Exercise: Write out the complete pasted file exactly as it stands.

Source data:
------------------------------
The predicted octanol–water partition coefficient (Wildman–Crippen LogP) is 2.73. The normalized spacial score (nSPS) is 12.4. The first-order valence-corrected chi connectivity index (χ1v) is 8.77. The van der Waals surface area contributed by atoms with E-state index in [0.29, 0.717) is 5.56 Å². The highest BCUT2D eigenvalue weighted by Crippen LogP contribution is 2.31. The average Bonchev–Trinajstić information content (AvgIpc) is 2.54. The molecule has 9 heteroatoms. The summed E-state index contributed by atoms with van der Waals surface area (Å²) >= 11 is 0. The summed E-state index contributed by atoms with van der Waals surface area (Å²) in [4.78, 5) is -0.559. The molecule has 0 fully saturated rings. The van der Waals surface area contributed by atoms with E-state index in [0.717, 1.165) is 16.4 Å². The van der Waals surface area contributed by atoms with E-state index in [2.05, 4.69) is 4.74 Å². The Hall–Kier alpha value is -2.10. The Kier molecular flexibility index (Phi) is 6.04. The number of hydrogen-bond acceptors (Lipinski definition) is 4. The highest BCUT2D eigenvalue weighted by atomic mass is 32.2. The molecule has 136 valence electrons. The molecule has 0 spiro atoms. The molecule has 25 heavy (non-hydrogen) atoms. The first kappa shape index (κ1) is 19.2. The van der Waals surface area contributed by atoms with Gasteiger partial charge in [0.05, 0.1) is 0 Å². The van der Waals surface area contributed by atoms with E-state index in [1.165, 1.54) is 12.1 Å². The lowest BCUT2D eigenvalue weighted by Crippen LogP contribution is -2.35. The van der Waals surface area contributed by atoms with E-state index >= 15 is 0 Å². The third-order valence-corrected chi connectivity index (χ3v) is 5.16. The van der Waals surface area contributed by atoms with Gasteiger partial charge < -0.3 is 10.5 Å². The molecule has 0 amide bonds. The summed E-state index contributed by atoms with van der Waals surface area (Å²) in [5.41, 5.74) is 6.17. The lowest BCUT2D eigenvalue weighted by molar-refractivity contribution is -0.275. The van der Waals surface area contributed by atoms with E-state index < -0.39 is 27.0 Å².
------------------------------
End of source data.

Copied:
The predicted octanol–water partition coefficient (Wildman–Crippen LogP) is 2.73. The normalized spacial score (nSPS) is 12.4. The first-order valence-corrected chi connectivity index (χ1v) is 8.77. The van der Waals surface area contributed by atoms with E-state index in [0.29, 0.717) is 5.56 Å². The highest BCUT2D eigenvalue weighted by Crippen LogP contribution is 2.31. The average Bonchev–Trinajstić information content (AvgIpc) is 2.54. The molecule has 9 heteroatoms. The summed E-state index contributed by atoms with van der Waals surface area (Å²) >= 11 is 0. The summed E-state index contributed by atoms with van der Waals surface area (Å²) in [4.78, 5) is -0.559. The molecule has 0 fully saturated rings. The van der Waals surface area contributed by atoms with E-state index in [0.717, 1.165) is 16.4 Å². The van der Waals surface area contributed by atoms with E-state index in [2.05, 4.69) is 4.74 Å². The Hall–Kier alpha value is -2.10. The Kier molecular flexibility index (Phi) is 6.04. The number of hydrogen-bond acceptors (Lipinski definition) is 4. The highest BCUT2D eigenvalue weighted by atomic mass is 32.2. The molecule has 136 valence electrons. The molecule has 0 spiro atoms. The molecule has 25 heavy (non-hydrogen) atoms. The first kappa shape index (κ1) is 19.2. The van der Waals surface area contributed by atoms with Gasteiger partial charge in [0.05, 0.1) is 0 Å². The van der Waals surface area contributed by atoms with E-state index in [1.165, 1.54) is 12.1 Å². The lowest BCUT2D eigenvalue weighted by Crippen LogP contribution is -2.35. The van der Waals surface area contributed by atoms with E-state index >= 15 is 0 Å². The third-order valence-corrected chi connectivity index (χ3v) is 5.16. The van der Waals surface area contributed by atoms with Gasteiger partial charge < -0.3 is 10.5 Å². The molecule has 0 amide bonds. The summed E-state index contributed by atoms with van der Waals surface area (Å²) in [5.41, 5.74) is 6.17. The lowest BCUT2D eigenvalue weighted by molar-refractivity contribution is -0.275. The van der Waals surface area contributed by atoms with E-state index < -0.39 is 27.0 Å².